By default, Stat/Transfer will optimize data whenever it is necessary. This will assure that text variables will not be truncated and that the storage of numeric output data will be as compact as possible.
For some output formats, such as fixed format text, this optimization step is absolutely necessary. We strongly recommend that you just let Stat/Transfer do its work and not attempt to override or modify the optimization process.
You should only modify the options which control optimization if:
you know what you are doing AND...
your input dataset is so large that the time you may save is worth the risk of corrupted or less-than-optimal data.
That said, there are options that allow you to control the optimization process.
How Stat/Transfer Optimizes
The Stat/Transfer optimization process makes an additional pass through the data before transferring it. For each variable, in each selected case, running statistics are accumulated. The following calculations are performed:
Single or Double Width?
For numeric variables, the minimum and maximum values are recorded. Each value is then tested to see whether it has a fractional part. If so, it is tested to see if it can be represented in a single precision floating point number or if it must remain in double.
For output formats that are essentially fixed-width, formatted text, it is necessary to determine the maximum width of each numeric variable. To do this, they are written to memory to determine their width. This is only done for output formats that require it, but for those formats it is mandatory.
String variables are transcoded into the output encoding and compared to their stored maximum encoded length, which is adjusted as necessary. Converting from one character set to another can change the string width. For example: if a single-byte character set (such as Greek or Russian) is transcoded to UTF-8, the output string width could be twice as long as the input. Thus, when there are any strings in the input file, optimization is usually needed.
After all cases have been read, the target types for integers are determined based on their maximum and minimum values. For any variable that is not integral, the target type will be either double or single precision floating point. The width of strings in the output file will be determined by their maximum width, as will the width of numbers which are going into fixed format ASCII file types.
Optimization must be performed:
When the input file format gives no information of the widths of variables (e.g. CSV, Excel) and the output format needs the width of output variables (This includes almost everything but .csv files and worksheets).
When the output file requires the calculation of the formatted width of numeric variables (fixed format ASCII, dBASE).
If optimization is required, you will be able to set options to suppress it, but they will not be honored. Messages about optimization can be found in the log if the log-level is set to “information and errors” or higher.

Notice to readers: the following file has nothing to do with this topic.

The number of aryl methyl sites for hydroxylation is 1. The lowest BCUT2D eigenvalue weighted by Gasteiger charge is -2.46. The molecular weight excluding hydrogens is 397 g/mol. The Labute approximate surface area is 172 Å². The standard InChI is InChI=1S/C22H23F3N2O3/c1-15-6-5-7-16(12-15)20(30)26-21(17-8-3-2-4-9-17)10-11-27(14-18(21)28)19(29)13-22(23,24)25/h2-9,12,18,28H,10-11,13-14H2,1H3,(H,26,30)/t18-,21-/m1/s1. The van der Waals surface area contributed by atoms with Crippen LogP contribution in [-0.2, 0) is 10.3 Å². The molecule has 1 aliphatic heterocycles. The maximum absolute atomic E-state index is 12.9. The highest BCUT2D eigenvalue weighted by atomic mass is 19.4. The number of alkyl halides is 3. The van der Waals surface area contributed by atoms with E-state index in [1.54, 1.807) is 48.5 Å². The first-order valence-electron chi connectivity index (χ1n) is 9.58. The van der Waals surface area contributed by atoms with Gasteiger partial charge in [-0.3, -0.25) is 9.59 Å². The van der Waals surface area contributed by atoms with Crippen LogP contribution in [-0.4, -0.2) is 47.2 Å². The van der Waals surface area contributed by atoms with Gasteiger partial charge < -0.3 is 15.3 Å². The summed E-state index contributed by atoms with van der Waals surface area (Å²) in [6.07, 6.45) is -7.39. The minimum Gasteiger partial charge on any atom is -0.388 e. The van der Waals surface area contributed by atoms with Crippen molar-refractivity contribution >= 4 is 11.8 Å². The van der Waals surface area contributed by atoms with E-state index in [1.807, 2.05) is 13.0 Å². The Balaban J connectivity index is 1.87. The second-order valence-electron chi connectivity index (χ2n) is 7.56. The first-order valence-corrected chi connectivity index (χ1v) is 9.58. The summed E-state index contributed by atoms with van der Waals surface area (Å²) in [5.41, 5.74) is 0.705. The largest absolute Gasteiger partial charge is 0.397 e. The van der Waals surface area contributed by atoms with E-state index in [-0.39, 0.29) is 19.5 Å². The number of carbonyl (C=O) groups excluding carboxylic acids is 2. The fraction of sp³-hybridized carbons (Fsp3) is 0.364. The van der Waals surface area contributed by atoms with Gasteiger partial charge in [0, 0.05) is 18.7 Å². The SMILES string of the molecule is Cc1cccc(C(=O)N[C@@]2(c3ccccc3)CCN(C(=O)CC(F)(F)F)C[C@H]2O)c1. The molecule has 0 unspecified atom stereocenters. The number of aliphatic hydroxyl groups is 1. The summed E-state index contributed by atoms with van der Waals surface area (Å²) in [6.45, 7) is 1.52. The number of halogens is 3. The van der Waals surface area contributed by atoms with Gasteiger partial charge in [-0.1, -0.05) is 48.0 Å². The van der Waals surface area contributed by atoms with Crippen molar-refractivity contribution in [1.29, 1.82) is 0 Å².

If Stat/Transfer detects any variable truncation when optimization has been turned off or limited, the transfer will be halted with an error message.
Guide to Optimization Options
Number of records to optimize
The possible values for this are:
All (the default) – Optimization will be performed on all cases whether it is strictly necessary or not. This is the recommended setting and for datasets of reasonable size, this will take very little time and will result in an output file that is guaranteed to be correct and as small as possible
None - This is not recommended and should only be used if your dataset is extremely large and you are confident that optimization is not necessary.
Number – This setting is a compromise and is sometimes sensible if your dataset is very large and you are confident that the first n cases will fairly represent your data.
If the Number of Records to Optimize is set to “all” or to a specific number, you can exert some control over the widths of both string and numeric variables.
Preserve String Widths if Possible
Normally, when optimizing, Stat Transfer will calculate the minimum string width for each variable. This ensures that the output file will be as small as possible. This option allows you to maintain the input string width. This is particularly useful when combining different files. If this option is checked, Stat/Transfer will use the input width will be used as the output width if it can do it without losing data. More precisely, the variable width will be the minimum of the transcoded string width and the input width. The output can be greater, but not less than the input width. For plain ASCII data, it will be the same.
Preserve Numeric Widths if Possible
This option is useful if you are reading text data or data which comes from a format which preserves the width originally used to read the data (SPSS is a prime example). If you are writing text data or want a variable to be formatted with the same width as was present in the input, check this option. If, after optimization, the variable is wider than the input width, the variable will be widened to prevent loss of data.
Special Option for Stat/Transfer Schemas
If you want total control over your variables and you know what you are doing, you can put the keyword
In your Stat/Transfer schema. If it is present, your data will not be optimized no matter what output format is chosen.